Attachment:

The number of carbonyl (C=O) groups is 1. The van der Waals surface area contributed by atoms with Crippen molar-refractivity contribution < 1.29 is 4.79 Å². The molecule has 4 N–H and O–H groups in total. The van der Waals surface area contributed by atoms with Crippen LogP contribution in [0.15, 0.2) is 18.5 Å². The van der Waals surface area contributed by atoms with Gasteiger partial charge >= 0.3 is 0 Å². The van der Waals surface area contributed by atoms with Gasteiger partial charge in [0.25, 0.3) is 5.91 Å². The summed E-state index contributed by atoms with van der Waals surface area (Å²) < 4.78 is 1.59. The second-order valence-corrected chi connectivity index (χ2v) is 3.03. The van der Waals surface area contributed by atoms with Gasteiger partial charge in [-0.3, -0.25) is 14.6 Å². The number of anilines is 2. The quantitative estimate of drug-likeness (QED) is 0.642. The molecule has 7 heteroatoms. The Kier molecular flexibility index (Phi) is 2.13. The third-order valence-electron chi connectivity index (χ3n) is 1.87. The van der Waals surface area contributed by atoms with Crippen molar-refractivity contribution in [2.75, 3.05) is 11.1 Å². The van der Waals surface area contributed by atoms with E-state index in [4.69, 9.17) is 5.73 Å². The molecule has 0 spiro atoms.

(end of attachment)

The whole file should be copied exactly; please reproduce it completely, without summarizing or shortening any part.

The number of carbonyl (C=O) groups is 1. The van der Waals surface area contributed by atoms with Crippen molar-refractivity contribution < 1.29 is 4.79 Å². The molecule has 4 N–H and O–H groups in total. The van der Waals surface area contributed by atoms with Crippen LogP contribution in [0.15, 0.2) is 18.5 Å². The van der Waals surface area contributed by atoms with Gasteiger partial charge >= 0.3 is 0 Å². The van der Waals surface area contributed by atoms with Gasteiger partial charge in [0.25, 0.3) is 5.91 Å². The summed E-state index contributed by atoms with van der Waals surface area (Å²) < 4.78 is 1.59. The second-order valence-corrected chi connectivity index (χ2v) is 3.03. The van der Waals surface area contributed by atoms with Gasteiger partial charge in [-0.3, -0.25) is 14.6 Å². The number of anilines is 2. The quantitative estimate of drug-likeness (QED) is 0.642. The molecule has 7 heteroatoms. The Kier molecular flexibility index (Phi) is 2.13. The third-order valence-electron chi connectivity index (χ3n) is 1.87. The van der Waals surface area contributed by atoms with Crippen molar-refractivity contribution in [2.75, 3.05) is 11.1 Å². The van der Waals surface area contributed by atoms with E-state index in [4.69, 9.17) is 5.73 Å². The molecule has 0 spiro atoms.